This indicates that teaching philosophy is at least as good or bad at improving math and reading skills as teaching math and reading itself. That’s a significantly positive thing in favor of teaching philosophy in schools by itself.Report
A couple of things I’d be curious about–what materials were they using, how many students were in the class, how many times a week did they meet and for how long, what was the training for the teachers? I don’t see this information on the EEF site. The information would be significant to have for comparative reasons since there have been so many other studies that do indicate an increase in math and reading–for US students.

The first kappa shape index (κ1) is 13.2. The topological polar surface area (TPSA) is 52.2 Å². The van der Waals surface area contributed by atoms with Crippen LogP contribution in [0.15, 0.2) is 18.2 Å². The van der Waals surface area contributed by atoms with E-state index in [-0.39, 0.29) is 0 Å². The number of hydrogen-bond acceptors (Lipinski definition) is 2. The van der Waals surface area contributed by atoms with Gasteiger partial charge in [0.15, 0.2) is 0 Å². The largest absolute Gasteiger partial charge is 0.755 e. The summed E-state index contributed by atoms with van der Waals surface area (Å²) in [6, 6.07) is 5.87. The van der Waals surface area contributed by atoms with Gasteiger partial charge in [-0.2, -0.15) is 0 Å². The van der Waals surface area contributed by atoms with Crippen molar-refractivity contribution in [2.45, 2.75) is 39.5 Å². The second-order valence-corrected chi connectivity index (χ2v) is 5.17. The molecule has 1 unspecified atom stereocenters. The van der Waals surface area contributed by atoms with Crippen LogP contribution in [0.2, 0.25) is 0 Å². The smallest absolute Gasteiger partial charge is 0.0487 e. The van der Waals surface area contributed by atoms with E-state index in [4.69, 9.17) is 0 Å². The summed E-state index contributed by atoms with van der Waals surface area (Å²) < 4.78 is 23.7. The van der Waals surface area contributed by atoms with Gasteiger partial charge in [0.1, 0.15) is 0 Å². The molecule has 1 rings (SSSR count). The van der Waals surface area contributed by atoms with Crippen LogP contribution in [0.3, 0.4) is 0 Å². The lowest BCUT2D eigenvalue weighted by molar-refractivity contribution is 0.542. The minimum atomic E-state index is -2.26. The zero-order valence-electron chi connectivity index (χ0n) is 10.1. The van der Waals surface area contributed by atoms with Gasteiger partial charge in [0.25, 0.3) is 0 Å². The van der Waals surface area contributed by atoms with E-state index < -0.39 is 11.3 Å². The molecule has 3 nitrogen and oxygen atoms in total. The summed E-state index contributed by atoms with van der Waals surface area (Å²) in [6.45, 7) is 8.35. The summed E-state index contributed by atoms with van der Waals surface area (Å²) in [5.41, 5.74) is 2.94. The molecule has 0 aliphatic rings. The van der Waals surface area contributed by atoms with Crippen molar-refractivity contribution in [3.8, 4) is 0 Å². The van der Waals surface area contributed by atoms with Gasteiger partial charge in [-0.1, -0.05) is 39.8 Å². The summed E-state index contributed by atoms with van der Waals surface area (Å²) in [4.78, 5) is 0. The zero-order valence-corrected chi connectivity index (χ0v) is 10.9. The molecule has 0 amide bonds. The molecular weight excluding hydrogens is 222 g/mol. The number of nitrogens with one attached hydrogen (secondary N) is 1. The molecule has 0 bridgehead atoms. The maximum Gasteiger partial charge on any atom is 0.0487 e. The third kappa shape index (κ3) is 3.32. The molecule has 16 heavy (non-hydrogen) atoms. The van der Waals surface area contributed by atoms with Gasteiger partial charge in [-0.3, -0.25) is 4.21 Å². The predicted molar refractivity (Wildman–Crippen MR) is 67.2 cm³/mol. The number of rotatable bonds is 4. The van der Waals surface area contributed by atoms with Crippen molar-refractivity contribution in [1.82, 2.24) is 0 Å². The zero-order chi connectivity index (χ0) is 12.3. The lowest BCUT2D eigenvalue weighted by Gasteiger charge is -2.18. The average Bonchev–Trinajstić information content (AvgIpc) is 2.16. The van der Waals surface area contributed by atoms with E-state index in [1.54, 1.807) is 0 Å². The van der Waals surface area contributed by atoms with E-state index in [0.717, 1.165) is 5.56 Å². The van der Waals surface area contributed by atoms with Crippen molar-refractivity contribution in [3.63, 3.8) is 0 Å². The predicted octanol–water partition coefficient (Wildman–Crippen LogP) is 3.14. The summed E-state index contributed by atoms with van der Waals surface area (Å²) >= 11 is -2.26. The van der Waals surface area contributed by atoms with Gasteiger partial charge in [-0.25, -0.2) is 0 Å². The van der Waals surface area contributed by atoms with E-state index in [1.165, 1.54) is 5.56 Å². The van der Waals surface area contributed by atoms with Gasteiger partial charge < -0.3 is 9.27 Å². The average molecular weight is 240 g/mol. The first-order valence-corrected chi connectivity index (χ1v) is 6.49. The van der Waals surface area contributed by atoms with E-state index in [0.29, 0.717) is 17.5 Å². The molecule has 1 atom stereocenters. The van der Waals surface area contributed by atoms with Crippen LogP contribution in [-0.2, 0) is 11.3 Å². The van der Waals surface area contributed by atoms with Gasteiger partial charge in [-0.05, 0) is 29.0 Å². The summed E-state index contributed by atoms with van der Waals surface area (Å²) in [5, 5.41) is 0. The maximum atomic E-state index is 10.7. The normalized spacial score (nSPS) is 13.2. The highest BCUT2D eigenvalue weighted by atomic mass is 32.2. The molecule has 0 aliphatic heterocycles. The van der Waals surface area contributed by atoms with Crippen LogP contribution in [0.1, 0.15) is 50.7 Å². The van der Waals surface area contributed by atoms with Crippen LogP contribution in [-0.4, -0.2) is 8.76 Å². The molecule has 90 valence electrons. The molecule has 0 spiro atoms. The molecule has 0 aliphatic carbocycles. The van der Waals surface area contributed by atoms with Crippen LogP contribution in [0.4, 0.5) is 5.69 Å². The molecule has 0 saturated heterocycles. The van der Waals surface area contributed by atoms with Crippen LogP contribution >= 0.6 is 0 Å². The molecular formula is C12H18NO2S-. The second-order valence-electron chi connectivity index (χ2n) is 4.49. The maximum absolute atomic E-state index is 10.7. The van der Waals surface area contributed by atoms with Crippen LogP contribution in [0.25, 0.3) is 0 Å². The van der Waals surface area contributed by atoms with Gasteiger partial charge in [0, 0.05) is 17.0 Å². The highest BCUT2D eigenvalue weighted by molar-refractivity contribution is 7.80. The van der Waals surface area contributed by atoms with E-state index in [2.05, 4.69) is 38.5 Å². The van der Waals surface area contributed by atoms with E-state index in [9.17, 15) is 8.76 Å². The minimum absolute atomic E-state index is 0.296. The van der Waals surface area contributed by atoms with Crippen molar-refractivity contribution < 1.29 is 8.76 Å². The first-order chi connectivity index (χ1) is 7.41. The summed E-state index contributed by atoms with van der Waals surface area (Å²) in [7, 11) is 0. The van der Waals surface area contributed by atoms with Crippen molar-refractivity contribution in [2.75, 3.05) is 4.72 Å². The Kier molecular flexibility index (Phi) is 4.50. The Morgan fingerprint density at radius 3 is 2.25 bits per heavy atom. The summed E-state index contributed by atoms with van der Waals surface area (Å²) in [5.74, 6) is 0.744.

The BBC documentary, A Teacher’s Story, that was done on the P4C program at Montclair indicates this as do the studies they have done on the increase in critical reasoning skills as measured on the NJTR.
There was also this study done at Sam Houston State, and they did a follow up several years later–not only were the scores steady but had actually increased as compared to the control group: https://www.researchgate.net/publication/288833216_Socrates_in_the_schools_Gains_at_three-year_follow-up
I also suggest this article:
See this article for an analysis of myriad P4C programs and studies: https://journal.viterbo.edu/index.php/atpp/article/view/1160Report
To echo Claire Katz’s comment (gig ’em!), it’s important to keep the bigger picture in view, both in terms of the studies that have been done and their signficance for the profession. Both in Europe and in the U.S., a number of studies have reported social and cognitive improvements correlated with pre-college philosophical instruction. This strikes me as a potential area of growth for the profession, particularly in the U.S., where there is currently very little instruction of this sort.